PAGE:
Refugee crisis: Turkish police officer who found Aylan Kurdi's body describes 'terrible loss'

The man who was seen carrying Aylan in images that sparked international outrage has spoken to Turkish media for the first time

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The Independent Online

The police officer who was photographed recovering the body of Syrian three-year-old Aylan Kurdi has described the moment he found the dead child.

Paramilitary policeman Mehmet Ciplak was pictured carrying Aylan’s body away from the surf in images which sparked international outrage and a huge public response to the refugee crisis.

Sgt Ciplak said he had no idea the pictures were being taken as he walked over to the boy, lying face down on the water’s edge, praying that he wasn’t dead.

A crime scene investigator for 18 years, he said the incident last Wednesday had left him “sick at heart”.

Speaking to Turkey’s Dogan News Agency, he said: “When I saw the baby on the beach, I approached and said to myself, ‘Dear God, I hope he’s alive’.”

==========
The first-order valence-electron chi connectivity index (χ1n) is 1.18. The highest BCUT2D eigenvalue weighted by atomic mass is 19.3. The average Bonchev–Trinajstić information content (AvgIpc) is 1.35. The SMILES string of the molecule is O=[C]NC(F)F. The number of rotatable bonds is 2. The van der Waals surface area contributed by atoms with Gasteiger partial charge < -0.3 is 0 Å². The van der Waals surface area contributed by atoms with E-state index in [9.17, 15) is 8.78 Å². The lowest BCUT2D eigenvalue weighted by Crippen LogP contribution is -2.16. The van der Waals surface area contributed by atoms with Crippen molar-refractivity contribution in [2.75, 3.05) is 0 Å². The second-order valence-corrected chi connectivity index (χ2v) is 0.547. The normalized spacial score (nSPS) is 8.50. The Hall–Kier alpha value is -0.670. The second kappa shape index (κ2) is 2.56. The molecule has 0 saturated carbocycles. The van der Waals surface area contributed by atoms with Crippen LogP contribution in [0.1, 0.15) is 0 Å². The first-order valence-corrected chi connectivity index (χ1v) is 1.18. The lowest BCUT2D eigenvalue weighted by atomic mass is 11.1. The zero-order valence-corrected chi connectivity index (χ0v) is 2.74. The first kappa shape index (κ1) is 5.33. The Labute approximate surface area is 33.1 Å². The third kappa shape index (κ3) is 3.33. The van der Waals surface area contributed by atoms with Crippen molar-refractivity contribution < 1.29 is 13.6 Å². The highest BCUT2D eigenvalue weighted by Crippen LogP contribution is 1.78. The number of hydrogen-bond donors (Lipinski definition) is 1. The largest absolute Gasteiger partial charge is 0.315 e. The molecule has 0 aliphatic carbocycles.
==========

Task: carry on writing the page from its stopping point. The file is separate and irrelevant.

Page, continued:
He said: “When I found out he was dead, I was crushed deep down inside. It was a terrible sight, it was a terrible loss.”

Mehmet Ciplak speaks in his first interview with the Dogan news agency four days after finding the body of Syrian three-year-old Aylan Kurdi

Sgt Ciplak said that the deaths of refugees in the Mediterranean were a “shame for humanity”, and said he was not aware at the time of the role he was playing in bringing them to international attention.

“I didn't see the photographer and didn't know the picture was being taken,” he said. “I was just doing my job.”

Sgt Ciplak’s interview came as Tima Kurdi, Aylan’s aunt, spoke at a memorial service for the family in Canada on Saturday.

Ms Kurdi said she “blames herself” for the fate of the family after lending Abdullah Kurdi, Aylan’s father, the money to pay for the crossing.

She said that Abdullah had told relatives he never wants to leave Syria again after burying the boy alongside his other son, Galip, and wife, Rehan.

“He only wanted to go to Europe for the sake of his children,” said Suleiman Kurdi, an uncle of the grieving father. “Now that they're dead, he wants to stay here in Kobani next to them.”